May - June 2005 Volume 3, Number
3 ISSN: 0 Number 13
cover... Cover photo by Donald M. Jones
Weaver® NightView Monocular
Hunting in British Columbia, we made spike
camp a full days ride from Lake Kluayaz, where the Otter had dropped us off the day
before. In the early morning hours, a chorus of wolves briefly roused us from our sleep.
The howling seemed right next door Id never heard it so loud.
The next evening during supper, guide Reg
Collingwood made an exciting announcement. I found an active wolf den not a
half-mile away. I even spotted a couple of young wolves hanging around. Thats why
the neighborhood is so doggone noisy.
A few of us quietly made our way to the den,
then did our best to watch for activity. We could approach no closer than 100 yards
without giving our presence away. My 10x 40mm binocular did its best, but the moonless
night revealed only fleeting, half-imagined images. Im pretty sure I saw a couple of
wolves, but I couldnt swear to it in court.
I had no intention of shooting a wolf
(Id neglected to buy the proper license), but I wouldve loved to watch these
animals in greater detail as they went about their business. The Weaver Night-View
Ive recently been testing wouldve made all the difference.
Night-vision optics have been around for
decades but were first used exclusively for military applications. Civilian versions have
been available for several years but labored under two drawbacks. Vary-ing from poor to
downright lousy image quality left a lot to be desired in the early units I tried. Too,
everything appeared bathed in a sickly green light.
Weavers NightView monocular is a big
step in the right direction. Images still lack the clarity a good binocular delivers in
daytime, but thanks to Weavers advanced digital imaging technology, theyre
crisper and cleaner than those Id seen with early night vision equipment.
The NightViews array of controls is
confusing, at first. Both the eyepiece and the objective lens can be individually focused.
I had to fiddle with each, in turn, before getting a sharp image to look at. Once the
NightView is properly focused, you need to shift your attention to the twin rocker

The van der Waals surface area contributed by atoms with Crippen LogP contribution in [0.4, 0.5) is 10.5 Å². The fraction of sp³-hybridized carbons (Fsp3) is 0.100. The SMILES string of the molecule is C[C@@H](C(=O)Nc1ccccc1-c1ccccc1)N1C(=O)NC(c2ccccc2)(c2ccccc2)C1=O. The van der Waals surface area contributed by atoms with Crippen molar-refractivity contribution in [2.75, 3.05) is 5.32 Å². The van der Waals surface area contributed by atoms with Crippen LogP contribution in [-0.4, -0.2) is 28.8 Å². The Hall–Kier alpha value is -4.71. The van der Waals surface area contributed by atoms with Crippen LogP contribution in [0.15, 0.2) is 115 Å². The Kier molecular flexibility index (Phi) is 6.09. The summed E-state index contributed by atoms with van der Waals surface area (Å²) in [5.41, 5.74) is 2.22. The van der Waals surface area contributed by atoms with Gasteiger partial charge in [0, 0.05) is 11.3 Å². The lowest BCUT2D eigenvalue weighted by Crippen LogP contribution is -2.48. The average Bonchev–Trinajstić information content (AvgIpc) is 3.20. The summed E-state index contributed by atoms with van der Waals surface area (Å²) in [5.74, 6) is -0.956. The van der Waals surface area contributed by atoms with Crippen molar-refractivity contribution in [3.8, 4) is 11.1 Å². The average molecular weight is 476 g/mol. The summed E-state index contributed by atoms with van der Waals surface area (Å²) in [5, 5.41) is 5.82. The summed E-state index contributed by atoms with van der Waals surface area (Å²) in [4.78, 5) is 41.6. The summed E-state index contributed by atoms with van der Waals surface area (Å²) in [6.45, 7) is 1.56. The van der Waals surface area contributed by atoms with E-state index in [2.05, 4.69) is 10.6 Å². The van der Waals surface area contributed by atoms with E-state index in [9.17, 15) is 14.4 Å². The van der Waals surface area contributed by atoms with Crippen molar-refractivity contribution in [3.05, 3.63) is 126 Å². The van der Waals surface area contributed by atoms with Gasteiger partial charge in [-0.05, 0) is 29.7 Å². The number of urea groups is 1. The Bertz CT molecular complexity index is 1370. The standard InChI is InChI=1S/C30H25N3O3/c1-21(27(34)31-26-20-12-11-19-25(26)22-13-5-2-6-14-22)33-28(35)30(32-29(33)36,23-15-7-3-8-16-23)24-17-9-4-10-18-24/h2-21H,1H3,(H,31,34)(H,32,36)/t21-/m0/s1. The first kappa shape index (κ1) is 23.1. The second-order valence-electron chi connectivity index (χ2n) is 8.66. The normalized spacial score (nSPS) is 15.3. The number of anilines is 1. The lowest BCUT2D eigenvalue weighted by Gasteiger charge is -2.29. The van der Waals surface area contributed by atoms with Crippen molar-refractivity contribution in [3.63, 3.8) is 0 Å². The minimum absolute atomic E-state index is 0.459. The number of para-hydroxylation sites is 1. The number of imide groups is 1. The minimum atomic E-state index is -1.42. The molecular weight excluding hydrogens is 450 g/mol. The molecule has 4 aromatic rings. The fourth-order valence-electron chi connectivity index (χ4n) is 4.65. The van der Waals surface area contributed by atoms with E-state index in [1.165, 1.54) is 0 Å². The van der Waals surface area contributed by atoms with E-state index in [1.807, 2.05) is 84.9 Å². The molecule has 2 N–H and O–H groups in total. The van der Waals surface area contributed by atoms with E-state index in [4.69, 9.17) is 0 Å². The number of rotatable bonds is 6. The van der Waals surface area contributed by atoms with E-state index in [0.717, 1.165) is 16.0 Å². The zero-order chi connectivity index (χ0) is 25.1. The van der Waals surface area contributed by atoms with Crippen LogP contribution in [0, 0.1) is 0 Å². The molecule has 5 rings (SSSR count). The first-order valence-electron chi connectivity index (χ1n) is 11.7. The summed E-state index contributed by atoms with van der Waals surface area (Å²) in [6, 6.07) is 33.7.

switches atop the unit. The left switch is marked + and -, indicating how much (or how
little) infrared energy youre illuminating the target with. This energy is projected
from an infrared light array at the front of the unit. You have 100 different levels of
brightness on tap.
Projected infrared light works pretty much the
same way the built-in flash on your pocket camera does. Up-close illumination is pretty
bright, but beyond 10 or 15 feet it quickly fades away. If youre unimpressed with
the brightness of an image 100 yards downrange (the units maximum effective range),
focus the NightView on a blank wall a dozen feet away. The bright, round circle
youll see shows both the illumination pattern and relative brightness
The right-hand rocker switch works exactly the
same way to control display brightness. According to Weaver, the NightView unit uses a
Sony high-sensitivity CCD image sensor and displays through a premium
ferroelectric liquid crystal ocular viewer. I was a physics major during my first
three years of college, but Im still trying to figure out what that description
means. Resolution is listed at 400 pixels (horizontal) by 225 pixels (vertical), which is
Speaking of pixels, the unit can be connected
to a video monitor through its RCA cable port. Lack-ing an RCA cable, I didnt test
this for myself. However, Ken Baun, Weavers senior vice president of engineering,
tells me images displayed on a video monitor show greatly enhanced detail. The
result is so good, some sheriff departments are employing NightView units for surveillance
work, he said.
In addition to infrared energy, the NightView
unit also takes advantage of illumination provided by virtually omnipresent ultraviolet
radiation. Ultraviolet energy helps you see animals or objects that are otherwise
invisible because they’re in deep shadow.
The first thing I noticed when tracking my
coal-black cat acrossthe back yard just before midnight was the absence of green tinting.
The image was unadorned black and white, although filters furnished with the unit can
provide different effects. The gray, neutral density filter reduces the sometimes overly
bright illumination level, while a red filter helps preserve your night vision. You
couldn’t prove it by me, but the green filter is supposed to increase contrast.
Magnification is a nominal 1.5x, although
pushing the “zoom” button just ahead of the eyepiece doubles that to 3x. I found
3x images – while useful – were of markedly lower quality.
It takes practice and experimentation to get
the hang of Weaver’s digital night vision monocular. Every time I use it, I get
better results. I’ve heard worries that night vision technology makes a great
poacher’s tool. After testing several night vision units afield, that no longer
concerns me. Poachers far enough into the back country to muffle rifle reports are far
more likely to use truck-mounted searchlights to illuminate illegal prey. A night-vision
monocular can’t help you aim a rifle.
I see the Weaver NightView and similar viewing
devices as recreational tools for anyone who simply wants to be privy to the animals’
The Weaver NightView measures 7.2x2.2x2.9
inches and weighs just 9.3 ounces. Power is supplied by six AA batteries, which provide
three hours of continuous full-power illumination. Suggested retail is $249.
For more information, contact Weaver Optics,
Dept. SH, 201 Plantation Oak Drive, Thomasville GA 31792-3548; call toll-free:
1-800-285-0689; or visit online at www.weaveroptics.com